From the very start, the cultural work of the Amerika Haus Frankfurt – an institution of the United States Information Service – has been embedded in the special political relationship between the United States and Germany. The aftermath of the Nazi regime and World War II, the military occupation and the nascent Cold War engendered a milieu in which the Amerika Haus played a central role in Frankfurt’s cultural landscape. Immense public interest in an American reading room, set up in the basement of the stock exchange just a few months after the end of the war in November 1945, led to the opening of the Amerika Haus at Taunusanlage 11 on May 22, 1946. As the first of what would be at one point 45 such establishments in major West German cities, the Amerika Haus offered a library as well as an extensive calendar of events. After several changes of location, the Frankfurt City Council decided to build a permanent home for the Amerika Haus at Staufenstraße 1 at the Rothschild Park where it was opened in May 1957.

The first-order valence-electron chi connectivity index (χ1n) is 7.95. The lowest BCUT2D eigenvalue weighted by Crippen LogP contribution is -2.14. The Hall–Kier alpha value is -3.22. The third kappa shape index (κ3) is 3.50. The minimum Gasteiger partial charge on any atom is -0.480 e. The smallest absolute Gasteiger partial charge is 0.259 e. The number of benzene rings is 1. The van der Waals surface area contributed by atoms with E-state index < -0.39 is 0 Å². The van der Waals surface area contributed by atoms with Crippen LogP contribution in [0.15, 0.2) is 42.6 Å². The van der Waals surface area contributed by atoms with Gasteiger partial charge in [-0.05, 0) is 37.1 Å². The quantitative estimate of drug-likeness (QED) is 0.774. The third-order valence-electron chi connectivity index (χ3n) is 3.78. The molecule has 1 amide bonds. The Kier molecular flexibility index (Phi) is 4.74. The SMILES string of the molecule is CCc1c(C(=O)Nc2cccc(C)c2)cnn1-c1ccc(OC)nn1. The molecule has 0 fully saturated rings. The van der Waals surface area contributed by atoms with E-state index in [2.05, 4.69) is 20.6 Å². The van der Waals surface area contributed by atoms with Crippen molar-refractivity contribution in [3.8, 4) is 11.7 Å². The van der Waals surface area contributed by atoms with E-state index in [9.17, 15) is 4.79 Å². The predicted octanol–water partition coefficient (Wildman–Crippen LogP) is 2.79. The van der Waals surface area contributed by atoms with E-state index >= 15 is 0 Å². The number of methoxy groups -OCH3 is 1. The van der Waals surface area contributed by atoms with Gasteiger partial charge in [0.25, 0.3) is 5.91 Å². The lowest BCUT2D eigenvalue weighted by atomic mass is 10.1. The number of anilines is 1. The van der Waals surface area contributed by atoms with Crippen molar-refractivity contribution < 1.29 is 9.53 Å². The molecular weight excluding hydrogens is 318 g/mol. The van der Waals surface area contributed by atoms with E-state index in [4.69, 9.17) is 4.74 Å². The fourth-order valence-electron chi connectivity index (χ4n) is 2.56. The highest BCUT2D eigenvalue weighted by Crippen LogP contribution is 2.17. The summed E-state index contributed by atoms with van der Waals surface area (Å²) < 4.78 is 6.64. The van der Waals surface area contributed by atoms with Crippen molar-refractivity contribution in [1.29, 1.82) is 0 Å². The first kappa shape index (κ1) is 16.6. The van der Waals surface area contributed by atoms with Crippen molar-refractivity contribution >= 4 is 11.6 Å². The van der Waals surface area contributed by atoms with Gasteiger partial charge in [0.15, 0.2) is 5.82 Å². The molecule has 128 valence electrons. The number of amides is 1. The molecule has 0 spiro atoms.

The establishment of “Amerika Häuser” was part of the American military government’s efforts to familiarize the German population – by means of “re-education” – with western ideals of democracy and human rights after twelve years of Nazi domination. A further aim of the Amerika Haus was to provide Germans with information about culture, society and politics in the United States. As was the case in other West German cities, the reception by the people of Frankfurt and the surrounding area was overwhelmingly positive. In the immediate post-war period, the public had next to no access to reading materials. The bombings of the Second World War had destroyed libraries, bookstores, the publishing infrastructure and private book collections. In addition, there was a great public thirst for American literature which had been suppressed by Nazi censorship and propaganda. At first only available in Amerika Haus libraries, American books finally reached a mass audience at the end of the 1940’s. Translations began to appear on the German market expecially in the form of inexpensive Rowohlt paperbacks. Apart from rediscovering the classics by authors such as Hermann Melville, Mark Twain and Theodore Dreiser, the German reading public took a great interest in modern and contemporary writers such as Thomas Wolfe, William Faulkner, Ernest Hemingway, Thornton Wilder, J.D. Salinger and John Steinbeck. The popularity of American literature grew with the presentation of the Nobel Prize to Faulkner, Hemingway and Steinbeck in 1950, 1954, and 1962 respectively. In 1947, Thornton Wilder was awarded the Peace Prize of the German Publishers Association. His play “Our Town” was produced for the Frankfurt City Theater by Fritz Rémond starring the popular German actor Siegfried Lowitz. In 1954, the Amerika Haus presented Thornton Wilder in person at a packed auditorium at Frankfurt University.